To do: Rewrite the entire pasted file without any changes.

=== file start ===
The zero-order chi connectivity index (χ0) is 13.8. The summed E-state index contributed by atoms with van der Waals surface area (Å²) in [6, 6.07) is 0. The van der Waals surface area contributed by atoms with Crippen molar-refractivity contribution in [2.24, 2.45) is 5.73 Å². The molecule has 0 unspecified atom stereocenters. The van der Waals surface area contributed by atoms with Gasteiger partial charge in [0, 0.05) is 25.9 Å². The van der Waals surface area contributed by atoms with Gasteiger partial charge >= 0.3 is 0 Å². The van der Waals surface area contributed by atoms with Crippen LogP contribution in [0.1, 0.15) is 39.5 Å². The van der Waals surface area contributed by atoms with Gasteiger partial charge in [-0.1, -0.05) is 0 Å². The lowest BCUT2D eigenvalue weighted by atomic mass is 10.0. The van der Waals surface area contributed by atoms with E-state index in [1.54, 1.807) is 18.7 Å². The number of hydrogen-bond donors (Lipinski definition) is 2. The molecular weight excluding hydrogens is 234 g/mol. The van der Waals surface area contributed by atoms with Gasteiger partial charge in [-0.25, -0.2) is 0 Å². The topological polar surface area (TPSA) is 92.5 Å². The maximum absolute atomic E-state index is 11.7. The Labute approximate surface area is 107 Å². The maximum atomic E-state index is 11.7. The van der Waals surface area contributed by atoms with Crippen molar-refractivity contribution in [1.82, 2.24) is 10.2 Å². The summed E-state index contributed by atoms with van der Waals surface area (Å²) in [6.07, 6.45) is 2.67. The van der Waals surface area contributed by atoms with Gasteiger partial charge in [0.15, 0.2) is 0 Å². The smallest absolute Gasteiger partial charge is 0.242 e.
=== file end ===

The zero-order chi connectivity index (χ0) is 13.8. The summed E-state index contributed by atoms with van der Waals surface area (Å²) in [6, 6.07) is 0. The van der Waals surface area contributed by atoms with Crippen molar-refractivity contribution in [2.24, 2.45) is 5.73 Å². The molecule has 0 unspecified atom stereocenters. The van der Waals surface area contributed by atoms with Gasteiger partial charge in [0, 0.05) is 25.9 Å². The van der Waals surface area contributed by atoms with Gasteiger partial charge >= 0.3 is 0 Å². The van der Waals surface area contributed by atoms with Crippen LogP contribution in [0.1, 0.15) is 39.5 Å². The van der Waals surface area contributed by atoms with Gasteiger partial charge in [-0.1, -0.05) is 0 Å². The lowest BCUT2D eigenvalue weighted by atomic mass is 10.0. The van der Waals surface area contributed by atoms with E-state index in [1.54, 1.807) is 18.7 Å². The number of hydrogen-bond donors (Lipinski definition) is 2. The molecular weight excluding hydrogens is 234 g/mol. The van der Waals surface area contributed by atoms with Gasteiger partial charge in [-0.25, -0.2) is 0 Å². The topological polar surface area (TPSA) is 92.5 Å². The maximum absolute atomic E-state index is 11.7. The Labute approximate surface area is 107 Å². The maximum atomic E-state index is 11.7. The van der Waals surface area contributed by atoms with Crippen molar-refractivity contribution in [1.82, 2.24) is 10.2 Å². The summed E-state index contributed by atoms with van der Waals surface area (Å²) in [6.07, 6.45) is 2.67. The van der Waals surface area contributed by atoms with Gasteiger partial charge in [0.15, 0.2) is 0 Å². The smallest absolute Gasteiger partial charge is 0.242 e.